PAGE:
The tortoise and the hare are about to begin a 10-mile race along a “stretch” of road. The tortoise is driving a car that travels 60 miles per hour, while the hare is driving a car that travels 75 miles per hour. (For the purposes of this problem, assume that both cars accelerate from 0 miles per hour to their cruising speed instantaneously.)

The hare does a quick mental calculation and realizes if it waits until two minutes have passed, they’ll cross the finish line at the exact same moment. And so, when the race begins, the tortoise drives off while the hare patiently waits.

But one minute into the race, after the tortoise has driven 1 mile, something extraordinary happens. The road turns out to be magical and instantaneously stretches by 10 miles! As a result of this stretching, the tortoise is now 2 miles ahead of the hare, who remains at the starting line.

At the end of every subsequent minute, the road stretches by 10 miles. With this in mind, the hare does some more mental math.

How long after the race has begun should the hare wait so that both the tortoise and the hare will cross the finish line at the same exact moment?



The key effect of the growing road is that it decreases the runners’ velocities relative to the road’s length. For instance, the tortoise runs at $1$ mile per minute, or, equivalently, $1$ tenth of a road-length per minute. After the first minute, the pace still is $1$ mile per minute, but now is half of a tenth of a a road-length per minute. So we can equivalently consider an unchanging, ten-mile road with diminishing velocities: at (integer) minute $m$, each runner’s pace is reduced by the multiplicative factor $\frac{m}{m+1}$. So between times $m$ and $m+1$, the tortoise’s pace in miles per minute is:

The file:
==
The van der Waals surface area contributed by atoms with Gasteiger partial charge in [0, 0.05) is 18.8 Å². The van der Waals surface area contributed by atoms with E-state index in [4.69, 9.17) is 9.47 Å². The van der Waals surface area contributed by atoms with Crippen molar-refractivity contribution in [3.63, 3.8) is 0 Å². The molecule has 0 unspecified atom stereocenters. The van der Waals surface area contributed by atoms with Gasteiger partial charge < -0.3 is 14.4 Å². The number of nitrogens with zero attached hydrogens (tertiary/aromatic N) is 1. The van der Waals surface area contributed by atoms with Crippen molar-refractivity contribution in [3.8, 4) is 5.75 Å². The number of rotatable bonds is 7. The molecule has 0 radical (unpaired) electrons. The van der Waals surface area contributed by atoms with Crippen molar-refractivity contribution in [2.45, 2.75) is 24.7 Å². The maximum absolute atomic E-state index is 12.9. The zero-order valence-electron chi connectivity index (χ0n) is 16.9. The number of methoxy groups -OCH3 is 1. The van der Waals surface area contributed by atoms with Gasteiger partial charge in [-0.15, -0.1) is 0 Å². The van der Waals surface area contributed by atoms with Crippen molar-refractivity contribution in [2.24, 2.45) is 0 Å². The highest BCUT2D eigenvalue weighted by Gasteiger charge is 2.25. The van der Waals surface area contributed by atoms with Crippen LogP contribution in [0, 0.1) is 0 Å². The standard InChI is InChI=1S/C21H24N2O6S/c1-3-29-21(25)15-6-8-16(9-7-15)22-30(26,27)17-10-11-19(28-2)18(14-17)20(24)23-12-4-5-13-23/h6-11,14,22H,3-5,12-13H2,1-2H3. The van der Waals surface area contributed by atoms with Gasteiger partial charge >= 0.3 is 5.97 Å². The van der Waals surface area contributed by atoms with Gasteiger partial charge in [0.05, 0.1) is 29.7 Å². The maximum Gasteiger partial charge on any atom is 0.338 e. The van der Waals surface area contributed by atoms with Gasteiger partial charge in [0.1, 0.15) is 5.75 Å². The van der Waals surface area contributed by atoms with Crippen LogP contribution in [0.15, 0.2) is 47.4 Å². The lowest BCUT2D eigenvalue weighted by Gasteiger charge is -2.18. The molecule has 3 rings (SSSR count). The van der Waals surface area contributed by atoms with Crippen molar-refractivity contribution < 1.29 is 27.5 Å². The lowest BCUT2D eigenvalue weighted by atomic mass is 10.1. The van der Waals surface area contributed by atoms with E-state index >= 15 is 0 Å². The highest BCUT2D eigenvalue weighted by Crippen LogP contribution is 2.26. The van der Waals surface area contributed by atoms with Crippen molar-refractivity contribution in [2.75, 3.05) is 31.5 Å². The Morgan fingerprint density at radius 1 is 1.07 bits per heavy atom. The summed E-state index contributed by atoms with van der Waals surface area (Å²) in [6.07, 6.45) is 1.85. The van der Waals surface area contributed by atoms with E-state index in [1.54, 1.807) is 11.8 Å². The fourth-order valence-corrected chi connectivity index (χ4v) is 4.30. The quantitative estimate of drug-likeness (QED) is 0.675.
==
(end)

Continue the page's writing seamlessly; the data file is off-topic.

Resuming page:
\[v_m = \prod_{i=1}^m \frac{i}{i+1} = \frac{1}{m+1}\]

Letting $T_m$ be the position of the tortoise at the end of minute $m$, we have:

\[T_0 = 0\] \[T_{m+1} = T_m + v_m\] \[T_{m} = \sum_{i=1}^m \frac{1}{i}\]

Thus the tortoise’s positions at integer minutes form the partial sums of the harmonic series, which are also called harmonic numbers. Since the harmonic numbers grow approximately logarithmically, we know that the tortoise will get to $10$ miles eventually.

When the hare is running, its pace is always $5/4$ of that of the tortoise, and so it covers $5/4$ of the distance the tortoise covers during that time. Therefore the hare needs to start running the full $10$ miles when the tortoise reaches mile $2$, with $8$ miles to go (or in the original, when it reaches $.2$ of whatever the road length is at that point). When will that be?

The least harmonic number greater than or equal to $2$ is the fourth, namely $25/12$, and so the tortoise will reach mile $2$ in under $4$ minutes. Since the tortoise has been running at $1/4$ mile per minute at that point, the time it takes to get from $2$ miles to $25/12$ miles is $(1/12)/(1/4)$, or $1/3$ of a minute. Therefore the hare must start running at $3$ minutes and $40$ seconds into the race.

We can calculate the total race duration in the same way. As can be computed easily (or looked up), the least harmonic number greater than or equal to $10$ is $H_{12367}$, and at minute $12367$, the tortoise has been running at $1/12367$ miles per minute. So the race duration is:

\[12367 - \frac{H_{12367} - 10}{\frac{1}{12367}} \approx 12366.468\]

That’s $8$ days, $14$ hours, $6$ minutes, and about $28.087$ seconds. Which is a long time to run.